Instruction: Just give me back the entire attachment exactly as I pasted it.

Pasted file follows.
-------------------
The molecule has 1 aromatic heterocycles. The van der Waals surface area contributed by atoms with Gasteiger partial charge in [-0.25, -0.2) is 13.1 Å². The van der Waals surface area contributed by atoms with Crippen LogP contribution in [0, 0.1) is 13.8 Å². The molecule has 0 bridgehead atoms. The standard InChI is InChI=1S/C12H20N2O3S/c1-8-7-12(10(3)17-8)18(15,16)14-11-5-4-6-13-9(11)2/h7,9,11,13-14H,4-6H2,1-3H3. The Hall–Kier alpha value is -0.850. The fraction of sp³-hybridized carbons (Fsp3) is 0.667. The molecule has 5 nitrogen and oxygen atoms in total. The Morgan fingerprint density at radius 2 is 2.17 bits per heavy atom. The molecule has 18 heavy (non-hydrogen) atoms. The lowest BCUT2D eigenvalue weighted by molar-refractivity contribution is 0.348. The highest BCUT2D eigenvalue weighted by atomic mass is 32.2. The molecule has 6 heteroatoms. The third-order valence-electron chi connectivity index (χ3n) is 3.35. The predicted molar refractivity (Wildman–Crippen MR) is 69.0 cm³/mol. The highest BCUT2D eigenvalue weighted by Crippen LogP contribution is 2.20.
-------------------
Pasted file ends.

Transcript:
The molecule has 1 aromatic heterocycles. The van der Waals surface area contributed by atoms with Gasteiger partial charge in [-0.25, -0.2) is 13.1 Å². The van der Waals surface area contributed by atoms with Crippen LogP contribution in [0, 0.1) is 13.8 Å². The molecule has 0 bridgehead atoms. The standard InChI is InChI=1S/C12H20N2O3S/c1-8-7-12(10(3)17-8)18(15,16)14-11-5-4-6-13-9(11)2/h7,9,11,13-14H,4-6H2,1-3H3. The Hall–Kier alpha value is -0.850. The fraction of sp³-hybridized carbons (Fsp3) is 0.667. The molecule has 5 nitrogen and oxygen atoms in total. The Morgan fingerprint density at radius 2 is 2.17 bits per heavy atom. The molecule has 18 heavy (non-hydrogen) atoms. The lowest BCUT2D eigenvalue weighted by molar-refractivity contribution is 0.348. The highest BCUT2D eigenvalue weighted by atomic mass is 32.2. The molecule has 6 heteroatoms. The third-order valence-electron chi connectivity index (χ3n) is 3.35. The predicted molar refractivity (Wildman–Crippen MR) is 69.0 cm³/mol. The highest BCUT2D eigenvalue weighted by Crippen LogP contribution is 2.20.